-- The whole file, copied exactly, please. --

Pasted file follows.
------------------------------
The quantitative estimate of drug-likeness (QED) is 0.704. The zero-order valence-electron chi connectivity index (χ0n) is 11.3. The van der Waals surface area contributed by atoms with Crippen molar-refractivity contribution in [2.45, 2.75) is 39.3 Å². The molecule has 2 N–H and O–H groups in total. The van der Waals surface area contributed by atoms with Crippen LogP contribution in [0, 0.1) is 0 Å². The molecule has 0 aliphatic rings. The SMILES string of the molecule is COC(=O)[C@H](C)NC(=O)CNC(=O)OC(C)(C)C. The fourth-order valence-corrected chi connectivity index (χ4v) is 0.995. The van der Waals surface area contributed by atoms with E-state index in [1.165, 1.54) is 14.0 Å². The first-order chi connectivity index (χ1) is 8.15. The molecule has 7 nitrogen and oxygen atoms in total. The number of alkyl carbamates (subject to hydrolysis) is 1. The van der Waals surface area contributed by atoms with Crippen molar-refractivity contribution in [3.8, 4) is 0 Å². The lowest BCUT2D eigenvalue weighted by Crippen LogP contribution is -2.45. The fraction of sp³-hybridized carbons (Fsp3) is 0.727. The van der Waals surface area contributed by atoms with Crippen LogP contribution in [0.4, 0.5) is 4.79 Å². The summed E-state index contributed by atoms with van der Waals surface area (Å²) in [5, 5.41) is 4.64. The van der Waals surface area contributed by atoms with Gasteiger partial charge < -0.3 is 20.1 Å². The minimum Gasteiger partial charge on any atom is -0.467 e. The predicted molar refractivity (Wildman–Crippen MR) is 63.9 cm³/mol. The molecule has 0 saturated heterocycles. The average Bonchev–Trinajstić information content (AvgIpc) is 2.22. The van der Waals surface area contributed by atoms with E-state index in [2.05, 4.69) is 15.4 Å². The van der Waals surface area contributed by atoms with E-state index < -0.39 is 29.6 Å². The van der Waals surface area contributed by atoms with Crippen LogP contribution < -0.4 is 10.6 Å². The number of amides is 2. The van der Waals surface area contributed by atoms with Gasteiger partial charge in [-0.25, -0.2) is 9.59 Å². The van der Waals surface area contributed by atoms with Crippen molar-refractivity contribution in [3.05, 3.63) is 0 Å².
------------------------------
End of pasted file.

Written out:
The quantitative estimate of drug-likeness (QED) is 0.704. The zero-order valence-electron chi connectivity index (χ0n) is 11.3. The van der Waals surface area contributed by atoms with Crippen molar-refractivity contribution in [2.45, 2.75) is 39.3 Å². The molecule has 2 N–H and O–H groups in total. The van der Waals surface area contributed by atoms with Crippen LogP contribution in [0, 0.1) is 0 Å². The molecule has 0 aliphatic rings. The SMILES string of the molecule is COC(=O)[C@H](C)NC(=O)CNC(=O)OC(C)(C)C. The fourth-order valence-corrected chi connectivity index (χ4v) is 0.995. The van der Waals surface area contributed by atoms with E-state index in [1.165, 1.54) is 14.0 Å². The first-order chi connectivity index (χ1) is 8.15. The molecule has 7 nitrogen and oxygen atoms in total. The number of alkyl carbamates (subject to hydrolysis) is 1. The van der Waals surface area contributed by atoms with Crippen molar-refractivity contribution in [3.8, 4) is 0 Å². The lowest BCUT2D eigenvalue weighted by Crippen LogP contribution is -2.45. The fraction of sp³-hybridized carbons (Fsp3) is 0.727. The van der Waals surface area contributed by atoms with Crippen LogP contribution in [0.4, 0.5) is 4.79 Å². The summed E-state index contributed by atoms with van der Waals surface area (Å²) in [5, 5.41) is 4.64. The van der Waals surface area contributed by atoms with Gasteiger partial charge < -0.3 is 20.1 Å². The minimum Gasteiger partial charge on any atom is -0.467 e. The predicted molar refractivity (Wildman–Crippen MR) is 63.9 cm³/mol. The molecule has 0 saturated heterocycles. The average Bonchev–Trinajstić information content (AvgIpc) is 2.22. The van der Waals surface area contributed by atoms with E-state index in [2.05, 4.69) is 15.4 Å². The van der Waals surface area contributed by atoms with E-state index < -0.39 is 29.6 Å². The van der Waals surface area contributed by atoms with Crippen LogP contribution < -0.4 is 10.6 Å². The number of amides is 2. The van der Waals surface area contributed by atoms with Gasteiger partial charge in [-0.25, -0.2) is 9.59 Å². The van der Waals surface area contributed by atoms with Crippen molar-refractivity contribution in [3.05, 3.63) is 0 Å².